Shakespeare as Political Thinker

By John E. Alvis; Thomas G. West | Go to book overview

philosophic than the historian because he was a poet. He gave England a mirror in which it could recognize itself as it ought to be, one which England would not have to smash as Richard smashed the mirror which reflected his image.


Notes
1.
Henry IV does not affect us as a usurper whose crime is the cause of his misery. The presentation of Richard and Henry is too carefully banked with extenuating consideration to allow for simple blame of the latter or respect for the former. The plays impact is not such as to induce reverence for the king (either the old one or the new); rather, there is a subversive element in the detachment it induces. We pity the toothless descendent of Richard the Lion-Hearted; he is shown to possess neither divine nor human strength, and he no longer inspires awe. We experience no horror at what Henry does, but on the other hand, he does not inherit Richard's former sacredness. Moreover, the reader of the Histories as a whole can hardly believe that Shakespeare thought John or Richard to be rulers superior to Henry V or Henry VIII. Shakespeare's view of kingship and legitimacy is subtle and cannot be reduced either to reverence for tradition or bald rationalism. But one thing is certain: Henry V and Henry VIII face up to their priests as neither John nor Richard II does; and this seems to be at the core of the teaching of these plays.
2.
Bolingbroke is next in line to the succession after the infant Earl of March, grandson of the Duke of Clarence, Edward III's second son. Cf. Richard II I.i.120-121; iv.36-37, New Variorum edition, ed. Black ( Philadelphia: Lippincott, 1955).
3.
Act III, scene ii.
4.
V.i.4.
5.
Mowbray is an interesting example of the political man living in this kind of world. He is a scoundrel, capable of all kinds of crimes. But he is also a believing Christian, praised as a defender of the faith against the infidels. He is a Christian knight from the times of the Crusades. He is a great sinner and a great repenter. He has a conscience and confesses. Although he takes political things seriously, they are for him apparently low. His Christianity affects him primarily, if not solely, insofar as it debases his view of human life and politics. All the great things are somewhere else, beyond this sphere, but he is still involved in politics. He is treacherous without any of the great justifications one finds in great political men. And his treachery is compromised by his conscience. (I.i.83-150; IV.i.91-100.)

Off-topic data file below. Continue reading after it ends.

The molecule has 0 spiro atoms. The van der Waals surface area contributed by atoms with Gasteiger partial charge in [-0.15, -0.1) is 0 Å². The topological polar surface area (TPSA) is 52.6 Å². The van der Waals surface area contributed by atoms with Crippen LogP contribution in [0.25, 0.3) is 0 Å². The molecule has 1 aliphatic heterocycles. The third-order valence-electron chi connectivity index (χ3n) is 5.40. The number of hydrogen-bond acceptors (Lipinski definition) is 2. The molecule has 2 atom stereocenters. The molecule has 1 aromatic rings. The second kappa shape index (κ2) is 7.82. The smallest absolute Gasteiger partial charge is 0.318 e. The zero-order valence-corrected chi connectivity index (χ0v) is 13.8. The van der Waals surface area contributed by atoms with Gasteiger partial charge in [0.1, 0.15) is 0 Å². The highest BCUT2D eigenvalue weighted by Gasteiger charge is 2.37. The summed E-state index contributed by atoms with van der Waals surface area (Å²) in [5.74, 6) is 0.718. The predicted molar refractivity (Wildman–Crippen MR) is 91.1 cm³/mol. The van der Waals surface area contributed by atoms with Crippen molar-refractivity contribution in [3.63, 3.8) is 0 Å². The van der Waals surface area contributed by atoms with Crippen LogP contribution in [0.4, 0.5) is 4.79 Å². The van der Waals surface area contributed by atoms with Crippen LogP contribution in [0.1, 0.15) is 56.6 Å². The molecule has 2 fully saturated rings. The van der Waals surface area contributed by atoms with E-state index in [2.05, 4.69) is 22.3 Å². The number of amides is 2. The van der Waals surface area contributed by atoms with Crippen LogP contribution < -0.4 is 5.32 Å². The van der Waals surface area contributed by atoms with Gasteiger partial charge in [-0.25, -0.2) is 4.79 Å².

6.
IV.i.115-150.
7.
II.i.33-70.
8.
Act V, scenes ii-iii.

-69-

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Shakespeare as Political Thinker
Table of contents

Table of contents

  • Title Page iii
  • Title Page vii
  • Foreword ix
  • Acknowledgments xi
  • Note on the Revised Edition xiii
  • The Editors and Authors xv
  • Introductory- Shakespearean Poetry and Politics 1
  • Notes 24
  • The Unity of Tragedy, Comedy, and History- An Interpretation of the Shakespearean Universe 29
  • Notes 58
  • Richard II 59
  • Notes 69
  • God Will Save the King- Shakespeare''s Richard II 71
  • Notes 89
  • Shakespeare''s Henry IV- A New Prince in a New Principality 93
  • Notes 104
  • Spectacle Supplanting Ceremony- Shakespeare''s Henry Monmouth 107
  • Notes 138
  • The Two Truths of Troilus and Cressida 143
  • Notes 160
  • Troilus and Cressida- Poetry or Philosophy? 163
  • Notes 175
  • Nature and the City- Timon of Athens 177
  • Notes 201
  • Chastity as a Political Principle- An Interpretation of Shakespeare''s Measure for Measure 203
  • Notes 240
  • Prospero''s Republic- The Politics of Shakespeare''s the Tempest 241
  • Notes 258
  • The Golden Casket- An Interpretation of the Merchant of Venice 261
  • Notes 285
  • Shakespeare''s Hamlet and Machiavelli- How Not to Kill a Despot 289
  • Notes 312
  • Macbeth and the Gospelling of Scotland 315
  • Notes 344
  • Shakespearean Wisdom? 353
  • Notes 375
  • Shakespearean Comedy and Tragedy- Implicit Political Analogies 381
  • Note 395
  • Transcendence and Equivocation- Some Political, Theological, and Philosophical Themes in Shakespeare 397
  • Notes 405
  • Index 407
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